Swearing and a Sure Condemnation for Impatience

Scriptures: James 5:12

Swearing and a Sure Condemnation for Impatience

The trial of suffering (Ja. 5:7-12) teaches us that genuine faith is expressed in patience during affliction. Intertwined in the trial, and the trials preceding it, are tropes on speech. For example, “the prophets who spoke in the name of the Lord” (Ja. 5:10), “do not grumble” (Ja. 5:9), “all such boasting is evil” (Ja. 4:16), “do not speak evil” (Ja. 4:11), “you ask wrongly” (Ja. 4:3). James even included a trial on speech (Ja. 3:1-12). 

The topic of speech is like a snowball building throughout the epistle reaching its largest size in the final section on prayer (Ja. 5:13-18). Our speech is an important topic when considering the genuineness of our faith. The tongue utters the secrets of the heart. So, a pure heart will excite pure speech (Ja. 3:10). This is the idea behind James 5:12, as he directs our attention to making oaths.

But above all, my brothers, do not swear, either by heaven or by earth or by any other oath, but let your “yes” be yes and your “no” be no, so that you may not fall under condemnation.

James 5:12

There is a striking resemblance between this passage and the words of Jesus in Matthew 5:34-47. There, the Lord teaches on oaths as part of His sermon on the mount. It reads this way:

“Again you have heard that it was said to those of old, ‘You shall not swear falsely, but shall perform to the Lord what you have sworn.’ But I say to you, Do not take an oath at all, either by heaven, for it is the throne of God, or by the earth, for it is his footstool, or by Jerusalem, for it is the city of the great King. And do not take an oath by your head, for you cannot make one hair white or black. Let what you say be simply ‘Yes’ or ‘No’; anything more than this comes from evil.”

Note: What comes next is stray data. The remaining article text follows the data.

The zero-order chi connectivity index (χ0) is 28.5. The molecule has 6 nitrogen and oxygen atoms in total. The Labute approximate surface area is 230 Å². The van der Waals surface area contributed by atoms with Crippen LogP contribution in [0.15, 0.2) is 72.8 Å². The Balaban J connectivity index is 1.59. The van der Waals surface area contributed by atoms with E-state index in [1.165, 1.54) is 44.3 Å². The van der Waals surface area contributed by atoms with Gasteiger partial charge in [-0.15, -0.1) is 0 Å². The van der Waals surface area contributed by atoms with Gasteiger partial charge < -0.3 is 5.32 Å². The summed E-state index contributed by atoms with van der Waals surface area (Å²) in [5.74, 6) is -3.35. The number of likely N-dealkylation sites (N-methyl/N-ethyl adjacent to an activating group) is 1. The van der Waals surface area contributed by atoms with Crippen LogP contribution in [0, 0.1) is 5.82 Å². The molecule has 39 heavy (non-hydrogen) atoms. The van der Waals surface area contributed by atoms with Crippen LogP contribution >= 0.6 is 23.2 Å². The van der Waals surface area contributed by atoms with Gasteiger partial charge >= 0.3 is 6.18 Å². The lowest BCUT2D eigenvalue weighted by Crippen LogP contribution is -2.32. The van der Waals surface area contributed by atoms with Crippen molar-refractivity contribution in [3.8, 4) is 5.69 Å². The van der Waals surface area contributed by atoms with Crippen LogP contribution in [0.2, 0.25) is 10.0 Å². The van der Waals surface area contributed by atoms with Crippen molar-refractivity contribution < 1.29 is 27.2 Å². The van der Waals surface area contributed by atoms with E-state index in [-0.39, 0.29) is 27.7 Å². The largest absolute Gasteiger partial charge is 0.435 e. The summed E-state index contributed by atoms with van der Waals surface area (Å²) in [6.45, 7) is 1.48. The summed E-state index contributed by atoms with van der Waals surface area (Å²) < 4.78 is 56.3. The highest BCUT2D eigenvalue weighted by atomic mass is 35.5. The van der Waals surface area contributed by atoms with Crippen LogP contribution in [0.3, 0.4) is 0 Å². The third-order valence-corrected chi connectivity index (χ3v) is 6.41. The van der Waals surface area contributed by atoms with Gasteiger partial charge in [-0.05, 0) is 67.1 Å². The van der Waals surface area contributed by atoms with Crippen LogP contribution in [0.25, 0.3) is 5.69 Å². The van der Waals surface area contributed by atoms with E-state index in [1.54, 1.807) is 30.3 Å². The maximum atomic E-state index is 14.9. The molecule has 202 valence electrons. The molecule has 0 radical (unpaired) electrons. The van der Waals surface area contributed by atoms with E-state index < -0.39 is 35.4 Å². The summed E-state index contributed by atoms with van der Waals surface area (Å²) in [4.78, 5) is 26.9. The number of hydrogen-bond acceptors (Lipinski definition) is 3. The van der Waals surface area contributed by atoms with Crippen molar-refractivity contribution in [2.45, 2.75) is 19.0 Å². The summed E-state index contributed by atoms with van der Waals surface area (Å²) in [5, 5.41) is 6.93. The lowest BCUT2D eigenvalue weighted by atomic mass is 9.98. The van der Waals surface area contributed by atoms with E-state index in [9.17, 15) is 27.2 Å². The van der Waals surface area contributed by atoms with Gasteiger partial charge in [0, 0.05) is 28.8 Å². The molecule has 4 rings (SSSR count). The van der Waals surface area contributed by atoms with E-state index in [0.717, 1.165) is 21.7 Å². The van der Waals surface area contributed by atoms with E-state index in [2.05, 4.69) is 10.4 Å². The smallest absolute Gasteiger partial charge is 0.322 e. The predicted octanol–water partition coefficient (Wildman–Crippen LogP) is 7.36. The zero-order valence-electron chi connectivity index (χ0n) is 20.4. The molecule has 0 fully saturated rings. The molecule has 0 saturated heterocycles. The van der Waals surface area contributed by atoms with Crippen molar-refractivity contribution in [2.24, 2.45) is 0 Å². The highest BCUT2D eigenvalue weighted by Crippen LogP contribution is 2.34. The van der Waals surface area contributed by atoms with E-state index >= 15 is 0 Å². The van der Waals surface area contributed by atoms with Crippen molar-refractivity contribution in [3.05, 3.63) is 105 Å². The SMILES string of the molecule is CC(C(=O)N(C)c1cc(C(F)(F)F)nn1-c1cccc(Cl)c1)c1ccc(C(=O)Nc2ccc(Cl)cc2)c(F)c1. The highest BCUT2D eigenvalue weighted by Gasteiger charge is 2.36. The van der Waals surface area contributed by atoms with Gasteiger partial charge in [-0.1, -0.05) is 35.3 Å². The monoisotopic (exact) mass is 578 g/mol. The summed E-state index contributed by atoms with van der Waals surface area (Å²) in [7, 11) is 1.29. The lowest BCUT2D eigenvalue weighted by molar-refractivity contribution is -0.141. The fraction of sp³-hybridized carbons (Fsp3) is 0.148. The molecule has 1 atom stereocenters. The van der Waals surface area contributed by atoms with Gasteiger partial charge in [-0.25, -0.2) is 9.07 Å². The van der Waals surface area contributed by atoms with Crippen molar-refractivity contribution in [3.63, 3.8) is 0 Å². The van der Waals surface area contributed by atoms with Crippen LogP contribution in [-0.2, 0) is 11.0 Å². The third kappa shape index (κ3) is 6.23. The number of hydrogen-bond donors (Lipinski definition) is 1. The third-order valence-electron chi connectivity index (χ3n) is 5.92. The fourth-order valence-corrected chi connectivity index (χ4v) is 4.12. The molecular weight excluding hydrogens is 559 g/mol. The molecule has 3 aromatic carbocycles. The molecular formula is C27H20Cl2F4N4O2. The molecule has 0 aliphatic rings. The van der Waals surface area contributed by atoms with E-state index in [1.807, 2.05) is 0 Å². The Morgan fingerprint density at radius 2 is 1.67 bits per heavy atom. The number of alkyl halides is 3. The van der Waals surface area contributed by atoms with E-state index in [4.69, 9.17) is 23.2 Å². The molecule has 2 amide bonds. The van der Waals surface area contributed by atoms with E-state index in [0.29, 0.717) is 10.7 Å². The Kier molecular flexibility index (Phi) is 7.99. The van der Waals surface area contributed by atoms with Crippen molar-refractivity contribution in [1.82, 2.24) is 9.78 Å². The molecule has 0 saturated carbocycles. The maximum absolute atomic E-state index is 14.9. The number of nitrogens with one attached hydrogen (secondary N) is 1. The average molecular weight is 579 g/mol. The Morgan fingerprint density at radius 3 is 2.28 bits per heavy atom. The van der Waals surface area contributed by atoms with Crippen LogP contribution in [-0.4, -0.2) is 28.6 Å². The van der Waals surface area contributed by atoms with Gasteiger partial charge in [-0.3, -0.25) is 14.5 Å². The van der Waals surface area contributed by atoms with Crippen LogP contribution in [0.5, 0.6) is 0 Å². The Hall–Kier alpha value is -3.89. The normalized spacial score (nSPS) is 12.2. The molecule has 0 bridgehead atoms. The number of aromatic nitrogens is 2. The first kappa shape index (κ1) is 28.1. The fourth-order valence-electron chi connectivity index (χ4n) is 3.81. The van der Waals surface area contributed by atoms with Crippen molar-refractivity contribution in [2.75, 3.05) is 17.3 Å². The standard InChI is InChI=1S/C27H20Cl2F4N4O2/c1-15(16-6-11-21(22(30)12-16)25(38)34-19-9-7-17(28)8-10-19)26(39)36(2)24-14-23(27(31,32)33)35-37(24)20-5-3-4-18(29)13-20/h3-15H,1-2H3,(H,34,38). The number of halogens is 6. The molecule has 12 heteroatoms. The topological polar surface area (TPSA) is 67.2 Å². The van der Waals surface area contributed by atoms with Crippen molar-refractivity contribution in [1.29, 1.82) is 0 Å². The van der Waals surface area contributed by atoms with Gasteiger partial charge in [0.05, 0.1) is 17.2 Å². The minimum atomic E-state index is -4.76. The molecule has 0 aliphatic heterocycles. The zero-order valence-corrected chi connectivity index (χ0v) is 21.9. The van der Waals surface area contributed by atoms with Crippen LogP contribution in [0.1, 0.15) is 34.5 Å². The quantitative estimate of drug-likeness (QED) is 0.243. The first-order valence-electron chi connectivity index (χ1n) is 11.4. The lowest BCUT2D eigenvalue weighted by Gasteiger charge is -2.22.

Oaths were common practice then, as they are today. They were meant to give the statement a sense of credibility in order to be trusted. Hebrews 6:16, might help us get the gist of it, “For people swear by something greater than themselves, and in all their disputes an oath is final for confirmation.” 

Do Not Swear

The first time I financed the purchase of a vehicle, I had to have a “co-signer” join me in the statement of trust. And, it had to be someone with a history of credibility. In my case, my father-in-law signed the promise-to-pay with me which gave my signature a sense of trust that I would not have had otherwise, since I had no history of credit.

Oaths were useful in a society where truth-telling was falling away. This is true today. We put little stock in what most people say. Politicians, businessmen, salesmen, lawyers, and even preachers have made us use to hearing promises that are never meant to be fulfilled. In essence, we have grown accustomed to false-telling. And, with so many claiming to have the truth, we are suspicious when we actually find it. Swearing an oath, especially when legally bound, would help reinforce trust.

The Jews, however, were using oaths flippantly and frivolously to deceive others. So, oaths became empty promises and people had little confidence in them. For this reason, Jesus told them to stop using them. “You shall not swear by my name falsely, and so profane the name of your God: I am the Lord,” to borrow from the Old Testament (Lev. 19:12). Their empty oaths brought shame to the name of the Lord by whole they swore.